The tides were favourable. The temperatures were cool. A paddle on the Caboolture River seemed like a good idea.
We started at the Uhlmann Road Boat Ramp, near the mouth of the river at Burpengary.
The area that surrounds this river is the traditional country of the Kabi aboriginal people. Its name comes from the word “Kabultur”, which in their language which means “place of the carpet snake”.
At times, the river has had many sand banks and shoals at its mouth. The explorer, John Oxley, noticed this when he visited the area in 1823, and originally named it the “Deception River”.
The Caboolture River has its source in the D’Aguilar Range near Campbells Pocket. In the 19th and early 20th centuries, loggers would harvest red cedar from the mountain slopes, lash them into rafts and float them downstream to Moreton Bay where they’d be taken to sawmills in the area.
There were no log rafts today as the incoming tide gently pushed us upstream.
We waited on the water for a few minutes to let everyone catch up, then pointed the boats up the river and set off.
In places, the river bank is a graveyard for unloved boats.
How was this trimaran so delicately maneuvered against a tree? Was it an accident, or did someone wedge it there to stop it floating off?
There were plenty of well-cared-for boats as well, moored in the middle of the river, their bows pointing into the rising tidal current.
We slowly made our way west, past optimistic fishermen quietly awaiting a catch…
…and curious cattle peering imperiously down at us from their lush paddocks.
After about two hours we managed to get about ten kilometres upstream.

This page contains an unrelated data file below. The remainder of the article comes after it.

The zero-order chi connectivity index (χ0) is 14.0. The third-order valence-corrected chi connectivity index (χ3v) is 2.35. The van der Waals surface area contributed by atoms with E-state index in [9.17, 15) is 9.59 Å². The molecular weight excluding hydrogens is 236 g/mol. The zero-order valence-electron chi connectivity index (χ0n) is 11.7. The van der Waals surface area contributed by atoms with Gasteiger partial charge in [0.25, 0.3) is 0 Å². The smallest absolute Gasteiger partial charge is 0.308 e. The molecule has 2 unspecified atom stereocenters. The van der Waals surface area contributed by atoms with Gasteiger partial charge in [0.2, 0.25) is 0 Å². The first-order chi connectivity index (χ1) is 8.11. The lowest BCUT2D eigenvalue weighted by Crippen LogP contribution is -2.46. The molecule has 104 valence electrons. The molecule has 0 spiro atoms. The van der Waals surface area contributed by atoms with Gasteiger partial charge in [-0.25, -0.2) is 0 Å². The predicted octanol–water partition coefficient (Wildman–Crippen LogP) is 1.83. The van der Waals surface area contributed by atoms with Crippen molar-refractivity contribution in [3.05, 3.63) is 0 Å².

We intended to come ashore for a break at a small beach near Beachmere Road, but it wasn’t there anymore. Perhaps it had been eroded away in floods – a reminder that waterways are continually changing.
Instead, we got out on the other side of the river, at a shady, grassy spot for a quick snack, and waited for the tide to turn around.
After a brief rest, and a few sand-fly bites, we hopped back into the kayaks for the return trip downstream.
“Why don’t we check this creek out?” Russel suggested.
We floated under the trees, but beat a hasty retreat once the mosquitoes started attacking us.
Darb had the right idea, and held back, letting the rest of us deal with the mozzies.
Max elevation: 17 m
Min elevation: -28 m
Total climbing: 357 m
Total descent: -330 m
Average speed: 5.96 km/h
Total time: 04:12:24
We paddled about twenty kilometres in just over four hours. During that time I burned about 800 kcal.
This was a leisurely paddle, with bit of hard work over the last few kilometres as we battled headwinds to get back.
I’ll rate it 6 out of 10 on the tough-o-meter.
Thanks Darb, Calum, Russel, Adam, Sandra and Steve for a fun day out.